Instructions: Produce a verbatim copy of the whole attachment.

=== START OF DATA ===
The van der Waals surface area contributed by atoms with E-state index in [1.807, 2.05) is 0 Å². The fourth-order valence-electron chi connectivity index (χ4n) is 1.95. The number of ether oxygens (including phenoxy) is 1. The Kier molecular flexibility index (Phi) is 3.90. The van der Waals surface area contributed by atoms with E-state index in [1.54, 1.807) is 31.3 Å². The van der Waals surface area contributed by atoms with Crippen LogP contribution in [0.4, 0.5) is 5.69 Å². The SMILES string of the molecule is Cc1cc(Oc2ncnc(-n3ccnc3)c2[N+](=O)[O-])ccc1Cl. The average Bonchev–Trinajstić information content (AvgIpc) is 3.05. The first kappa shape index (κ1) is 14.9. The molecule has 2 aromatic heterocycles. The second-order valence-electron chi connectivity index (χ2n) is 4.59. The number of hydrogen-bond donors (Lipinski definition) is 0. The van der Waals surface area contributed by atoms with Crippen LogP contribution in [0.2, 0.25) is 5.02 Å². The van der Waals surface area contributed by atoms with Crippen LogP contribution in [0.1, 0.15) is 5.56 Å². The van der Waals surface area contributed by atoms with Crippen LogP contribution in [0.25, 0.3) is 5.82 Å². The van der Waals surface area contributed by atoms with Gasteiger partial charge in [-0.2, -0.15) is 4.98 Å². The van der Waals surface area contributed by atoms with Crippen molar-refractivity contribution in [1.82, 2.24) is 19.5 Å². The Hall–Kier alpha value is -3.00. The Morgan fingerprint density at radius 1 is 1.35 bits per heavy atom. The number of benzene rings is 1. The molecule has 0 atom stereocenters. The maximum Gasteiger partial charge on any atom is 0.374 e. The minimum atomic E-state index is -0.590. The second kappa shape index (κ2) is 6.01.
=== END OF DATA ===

The van der Waals surface area contributed by atoms with E-state index in [1.807, 2.05) is 0 Å². The fourth-order valence-electron chi connectivity index (χ4n) is 1.95. The number of ether oxygens (including phenoxy) is 1. The Kier molecular flexibility index (Phi) is 3.90. The van der Waals surface area contributed by atoms with E-state index in [1.54, 1.807) is 31.3 Å². The van der Waals surface area contributed by atoms with Crippen LogP contribution in [0.4, 0.5) is 5.69 Å². The SMILES string of the molecule is Cc1cc(Oc2ncnc(-n3ccnc3)c2[N+](=O)[O-])ccc1Cl. The average Bonchev–Trinajstić information content (AvgIpc) is 3.05. The first kappa shape index (κ1) is 14.9. The molecule has 2 aromatic heterocycles. The second-order valence-electron chi connectivity index (χ2n) is 4.59. The number of hydrogen-bond donors (Lipinski definition) is 0. The van der Waals surface area contributed by atoms with Crippen LogP contribution in [0.2, 0.25) is 5.02 Å². The van der Waals surface area contributed by atoms with Crippen LogP contribution in [0.1, 0.15) is 5.56 Å². The van der Waals surface area contributed by atoms with Crippen LogP contribution in [0.25, 0.3) is 5.82 Å². The van der Waals surface area contributed by atoms with Gasteiger partial charge in [-0.2, -0.15) is 4.98 Å². The van der Waals surface area contributed by atoms with Crippen molar-refractivity contribution in [1.82, 2.24) is 19.5 Å². The Hall–Kier alpha value is -3.00. The Morgan fingerprint density at radius 1 is 1.35 bits per heavy atom. The number of benzene rings is 1. The molecule has 0 atom stereocenters. The maximum Gasteiger partial charge on any atom is 0.374 e. The minimum atomic E-state index is -0.590. The second kappa shape index (κ2) is 6.01.